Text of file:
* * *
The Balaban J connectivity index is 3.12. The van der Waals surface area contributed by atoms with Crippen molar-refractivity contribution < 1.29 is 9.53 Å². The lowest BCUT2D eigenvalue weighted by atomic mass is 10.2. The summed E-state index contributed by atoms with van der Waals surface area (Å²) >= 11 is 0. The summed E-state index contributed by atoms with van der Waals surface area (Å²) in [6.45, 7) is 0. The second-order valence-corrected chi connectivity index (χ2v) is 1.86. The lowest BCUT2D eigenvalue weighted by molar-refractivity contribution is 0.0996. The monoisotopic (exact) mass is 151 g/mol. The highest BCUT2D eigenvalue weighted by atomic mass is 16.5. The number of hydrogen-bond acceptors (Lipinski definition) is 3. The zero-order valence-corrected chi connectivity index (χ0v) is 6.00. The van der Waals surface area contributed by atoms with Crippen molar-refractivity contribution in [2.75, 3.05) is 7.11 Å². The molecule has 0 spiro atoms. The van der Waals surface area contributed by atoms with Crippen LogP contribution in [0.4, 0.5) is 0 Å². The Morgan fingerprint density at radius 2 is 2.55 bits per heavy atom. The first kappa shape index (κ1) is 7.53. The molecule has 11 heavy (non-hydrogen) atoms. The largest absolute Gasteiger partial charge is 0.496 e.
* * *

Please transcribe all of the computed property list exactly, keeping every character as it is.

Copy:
The Balaban J connectivity index is 3.12. The van der Waals surface area contributed by atoms with Crippen molar-refractivity contribution < 1.29 is 9.53 Å². The lowest BCUT2D eigenvalue weighted by atomic mass is 10.2. The summed E-state index contributed by atoms with van der Waals surface area (Å²) >= 11 is 0. The summed E-state index contributed by atoms with van der Waals surface area (Å²) in [6.45, 7) is 0. The second-order valence-corrected chi connectivity index (χ2v) is 1.86. The lowest BCUT2D eigenvalue weighted by molar-refractivity contribution is 0.0996. The monoisotopic (exact) mass is 151 g/mol. The highest BCUT2D eigenvalue weighted by atomic mass is 16.5. The number of hydrogen-bond acceptors (Lipinski definition) is 3. The zero-order valence-corrected chi connectivity index (χ0v) is 6.00. The van der Waals surface area contributed by atoms with Crippen molar-refractivity contribution in [2.75, 3.05) is 7.11 Å². The molecule has 0 spiro atoms. The van der Waals surface area contributed by atoms with Crippen LogP contribution in [0.4, 0.5) is 0 Å². The Morgan fingerprint density at radius 2 is 2.55 bits per heavy atom. The first kappa shape index (κ1) is 7.53. The molecule has 11 heavy (non-hydrogen) atoms. The largest absolute Gasteiger partial charge is 0.496 e.